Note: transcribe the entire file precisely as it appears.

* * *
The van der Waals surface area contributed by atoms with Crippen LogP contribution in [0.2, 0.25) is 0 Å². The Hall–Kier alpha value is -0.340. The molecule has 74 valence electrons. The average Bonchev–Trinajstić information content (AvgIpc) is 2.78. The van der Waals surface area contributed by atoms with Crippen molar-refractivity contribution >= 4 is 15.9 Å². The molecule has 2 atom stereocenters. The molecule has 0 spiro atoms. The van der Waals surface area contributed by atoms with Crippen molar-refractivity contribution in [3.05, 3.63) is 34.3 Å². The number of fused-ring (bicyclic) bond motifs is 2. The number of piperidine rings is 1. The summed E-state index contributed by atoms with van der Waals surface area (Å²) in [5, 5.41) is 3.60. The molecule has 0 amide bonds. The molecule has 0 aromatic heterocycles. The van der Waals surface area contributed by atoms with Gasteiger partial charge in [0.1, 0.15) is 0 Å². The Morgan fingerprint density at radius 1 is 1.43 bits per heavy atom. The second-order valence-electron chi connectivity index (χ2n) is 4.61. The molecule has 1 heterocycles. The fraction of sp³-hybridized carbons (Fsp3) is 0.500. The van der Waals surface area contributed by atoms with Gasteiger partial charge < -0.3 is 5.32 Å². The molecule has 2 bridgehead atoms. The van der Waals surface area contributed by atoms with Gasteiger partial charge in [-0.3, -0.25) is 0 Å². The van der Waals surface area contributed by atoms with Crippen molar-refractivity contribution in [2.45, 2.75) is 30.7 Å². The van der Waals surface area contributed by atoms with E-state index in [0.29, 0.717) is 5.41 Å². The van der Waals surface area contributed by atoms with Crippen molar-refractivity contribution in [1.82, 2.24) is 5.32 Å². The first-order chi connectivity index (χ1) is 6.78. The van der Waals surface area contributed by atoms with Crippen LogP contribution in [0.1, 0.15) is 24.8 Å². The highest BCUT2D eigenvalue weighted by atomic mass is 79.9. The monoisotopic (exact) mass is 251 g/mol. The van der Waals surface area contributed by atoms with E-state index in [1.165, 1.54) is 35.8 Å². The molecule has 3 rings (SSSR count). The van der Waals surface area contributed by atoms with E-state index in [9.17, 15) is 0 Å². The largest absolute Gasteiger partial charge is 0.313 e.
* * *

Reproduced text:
The van der Waals surface area contributed by atoms with Crippen LogP contribution in [0.2, 0.25) is 0 Å². The Hall–Kier alpha value is -0.340. The molecule has 74 valence electrons. The average Bonchev–Trinajstić information content (AvgIpc) is 2.78. The van der Waals surface area contributed by atoms with Crippen molar-refractivity contribution >= 4 is 15.9 Å². The molecule has 2 atom stereocenters. The molecule has 0 spiro atoms. The van der Waals surface area contributed by atoms with Crippen molar-refractivity contribution in [3.05, 3.63) is 34.3 Å². The number of fused-ring (bicyclic) bond motifs is 2. The number of piperidine rings is 1. The summed E-state index contributed by atoms with van der Waals surface area (Å²) in [5, 5.41) is 3.60. The molecule has 0 amide bonds. The molecule has 0 aromatic heterocycles. The van der Waals surface area contributed by atoms with Gasteiger partial charge in [0.1, 0.15) is 0 Å². The Morgan fingerprint density at radius 1 is 1.43 bits per heavy atom. The second-order valence-electron chi connectivity index (χ2n) is 4.61. The molecule has 1 heterocycles. The fraction of sp³-hybridized carbons (Fsp3) is 0.500. The van der Waals surface area contributed by atoms with Gasteiger partial charge < -0.3 is 5.32 Å². The molecule has 2 bridgehead atoms. The van der Waals surface area contributed by atoms with Gasteiger partial charge in [-0.3, -0.25) is 0 Å². The van der Waals surface area contributed by atoms with Crippen molar-refractivity contribution in [2.45, 2.75) is 30.7 Å². The van der Waals surface area contributed by atoms with E-state index in [0.29, 0.717) is 5.41 Å². The van der Waals surface area contributed by atoms with Crippen molar-refractivity contribution in [1.82, 2.24) is 5.32 Å². The first-order chi connectivity index (χ1) is 6.78. The van der Waals surface area contributed by atoms with Crippen LogP contribution in [0.1, 0.15) is 24.8 Å². The highest BCUT2D eigenvalue weighted by atomic mass is 79.9. The monoisotopic (exact) mass is 251 g/mol. The van der Waals surface area contributed by atoms with E-state index in [1.165, 1.54) is 35.8 Å². The molecule has 3 rings (SSSR count). The van der Waals surface area contributed by atoms with E-state index in [9.17, 15) is 0 Å². The largest absolute Gasteiger partial charge is 0.313 e.